Nutrition in health and immune function of ruminants

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  • S S PAUL Principal Scientist, ICAR-Central Institute for Research on Buffaloes, Hisar, Haryana 125 001 India
  • A DEY Senior Scientist, Division of Animal Nutrition and Feed Technology, ICAR-Central Institute for Research on Buffaloes, Hisar, Haryana 125 001 India


Disease, Health, Immunity, Nutrition, Ruminants


Nutrition, an important modulator of immune function, can often influence the balance between health and disease. Diets influence immunity through meeting substrate needs of immune system cells, deprivation of nutrients from pathogen, direct regulatory effects on cells of immune system, changing the balance of hormones that regulate immunity, reduction of collateral damage induced by an immune response, and physical and chemical immunomodulation action of non-nutrient components of feeds. Poor immune-competency can result in greater incidence and duration of infections causing decrease in food intake, nutrient losses, and impaired animal health and well-being. Substrates (energy, amino acids and all nutrients) are necessary for the anabolic activity of immune system’s cells (leukocytes), such as proliferation and antibody production as well as the secretion by the liver of large quantities of immunologically active molecules, the acute phase proteins. The small size of the immune system, its capacity to appropriate nutrients from other tissues, and endowment with high priority nutrient transporters generally indicate that the immune system can usually obtain many of the nutrients that it needs to do its functions over a wide range of dietary levels. However, requirements of some nutrients may not be met by nutrient appropriation mechanism under low dietary intake because of their low concentration in muscle and their relatively high need within the immune system. Role of ß-carotene, vitamin E, copper, zinc and selenium in aiding immunity are mediated not only through maintenance of appropriate amounts of antioxidants, but also by the involvement of enzymes in aiding the production of energy, proteins, cells and hormones needed in defense mechanisms. This review discusses the complex relationship between nutritional status and immune function with special focus on mechanism of action of individual key nutrient.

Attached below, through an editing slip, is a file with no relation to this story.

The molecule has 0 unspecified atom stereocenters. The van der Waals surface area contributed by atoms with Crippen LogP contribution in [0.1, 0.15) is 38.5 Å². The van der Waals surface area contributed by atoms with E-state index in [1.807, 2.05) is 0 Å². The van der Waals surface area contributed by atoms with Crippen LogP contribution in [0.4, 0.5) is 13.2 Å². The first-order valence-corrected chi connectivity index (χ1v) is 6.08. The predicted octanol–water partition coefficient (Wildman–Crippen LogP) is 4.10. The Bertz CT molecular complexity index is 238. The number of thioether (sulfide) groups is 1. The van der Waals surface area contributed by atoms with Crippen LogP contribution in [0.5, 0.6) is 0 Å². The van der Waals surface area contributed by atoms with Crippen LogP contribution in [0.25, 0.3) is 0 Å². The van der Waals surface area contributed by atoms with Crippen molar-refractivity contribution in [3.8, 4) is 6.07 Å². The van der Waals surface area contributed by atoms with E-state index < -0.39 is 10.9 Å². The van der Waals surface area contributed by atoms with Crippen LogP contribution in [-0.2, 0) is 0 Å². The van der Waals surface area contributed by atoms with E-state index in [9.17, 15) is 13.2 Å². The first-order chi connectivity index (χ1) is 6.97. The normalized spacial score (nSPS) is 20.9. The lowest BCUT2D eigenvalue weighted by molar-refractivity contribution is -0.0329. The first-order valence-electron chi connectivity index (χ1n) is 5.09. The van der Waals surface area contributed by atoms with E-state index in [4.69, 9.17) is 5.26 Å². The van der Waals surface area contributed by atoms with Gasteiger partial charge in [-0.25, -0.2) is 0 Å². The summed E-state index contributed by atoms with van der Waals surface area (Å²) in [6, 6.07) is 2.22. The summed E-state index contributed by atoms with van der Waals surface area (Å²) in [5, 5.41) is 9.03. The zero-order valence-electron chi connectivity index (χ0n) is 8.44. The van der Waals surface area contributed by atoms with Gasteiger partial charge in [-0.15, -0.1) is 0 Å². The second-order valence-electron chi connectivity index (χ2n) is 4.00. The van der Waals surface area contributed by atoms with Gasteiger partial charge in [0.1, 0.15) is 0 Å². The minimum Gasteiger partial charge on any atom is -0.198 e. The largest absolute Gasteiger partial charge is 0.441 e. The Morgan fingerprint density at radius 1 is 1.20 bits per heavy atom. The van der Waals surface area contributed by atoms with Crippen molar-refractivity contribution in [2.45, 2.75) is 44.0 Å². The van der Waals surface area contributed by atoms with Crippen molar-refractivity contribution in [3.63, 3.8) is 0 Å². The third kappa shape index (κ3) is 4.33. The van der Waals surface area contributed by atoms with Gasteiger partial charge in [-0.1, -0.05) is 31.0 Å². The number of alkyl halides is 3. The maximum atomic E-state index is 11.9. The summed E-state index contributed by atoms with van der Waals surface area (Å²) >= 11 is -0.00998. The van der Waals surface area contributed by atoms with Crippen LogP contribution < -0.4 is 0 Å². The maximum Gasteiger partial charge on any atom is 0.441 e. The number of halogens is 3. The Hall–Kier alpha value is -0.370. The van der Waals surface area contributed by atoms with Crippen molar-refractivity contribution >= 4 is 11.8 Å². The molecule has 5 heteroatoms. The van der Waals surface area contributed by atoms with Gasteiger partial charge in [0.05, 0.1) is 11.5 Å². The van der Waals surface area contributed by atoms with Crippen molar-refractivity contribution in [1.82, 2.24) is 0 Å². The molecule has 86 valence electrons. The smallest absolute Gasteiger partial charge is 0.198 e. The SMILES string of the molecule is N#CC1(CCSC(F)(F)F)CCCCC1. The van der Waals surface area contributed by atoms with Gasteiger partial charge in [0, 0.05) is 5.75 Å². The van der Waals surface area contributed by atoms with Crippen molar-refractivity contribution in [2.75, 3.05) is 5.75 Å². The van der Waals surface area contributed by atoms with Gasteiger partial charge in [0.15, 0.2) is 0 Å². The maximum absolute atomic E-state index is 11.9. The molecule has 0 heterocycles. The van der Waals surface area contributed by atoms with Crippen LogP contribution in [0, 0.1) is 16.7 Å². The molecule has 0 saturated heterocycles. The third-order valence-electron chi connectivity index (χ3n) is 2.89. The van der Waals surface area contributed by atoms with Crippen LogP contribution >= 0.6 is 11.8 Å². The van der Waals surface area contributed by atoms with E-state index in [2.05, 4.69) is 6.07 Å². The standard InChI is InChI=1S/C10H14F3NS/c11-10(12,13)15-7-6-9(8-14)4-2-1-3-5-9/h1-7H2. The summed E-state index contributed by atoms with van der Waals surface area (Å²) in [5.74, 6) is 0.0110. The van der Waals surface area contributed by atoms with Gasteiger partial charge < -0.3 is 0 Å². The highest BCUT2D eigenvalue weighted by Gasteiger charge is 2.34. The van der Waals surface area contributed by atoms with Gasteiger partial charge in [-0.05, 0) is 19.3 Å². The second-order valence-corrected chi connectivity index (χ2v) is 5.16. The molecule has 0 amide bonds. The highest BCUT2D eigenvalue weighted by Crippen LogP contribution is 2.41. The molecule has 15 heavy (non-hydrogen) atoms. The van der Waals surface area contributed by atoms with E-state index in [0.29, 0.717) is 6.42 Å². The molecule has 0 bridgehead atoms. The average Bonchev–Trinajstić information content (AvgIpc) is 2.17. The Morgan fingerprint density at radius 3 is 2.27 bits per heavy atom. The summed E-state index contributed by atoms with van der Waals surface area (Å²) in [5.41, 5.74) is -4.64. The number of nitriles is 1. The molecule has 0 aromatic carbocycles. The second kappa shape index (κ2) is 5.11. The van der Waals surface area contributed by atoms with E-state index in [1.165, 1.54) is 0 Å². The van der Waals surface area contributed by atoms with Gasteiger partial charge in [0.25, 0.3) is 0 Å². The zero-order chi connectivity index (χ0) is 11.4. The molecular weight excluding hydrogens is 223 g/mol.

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PAUL, S. S., & DEY, A. (2015). Nutrition in health and immune function of ruminants. The Indian Journal of Animal Sciences, 85(2), 103–112.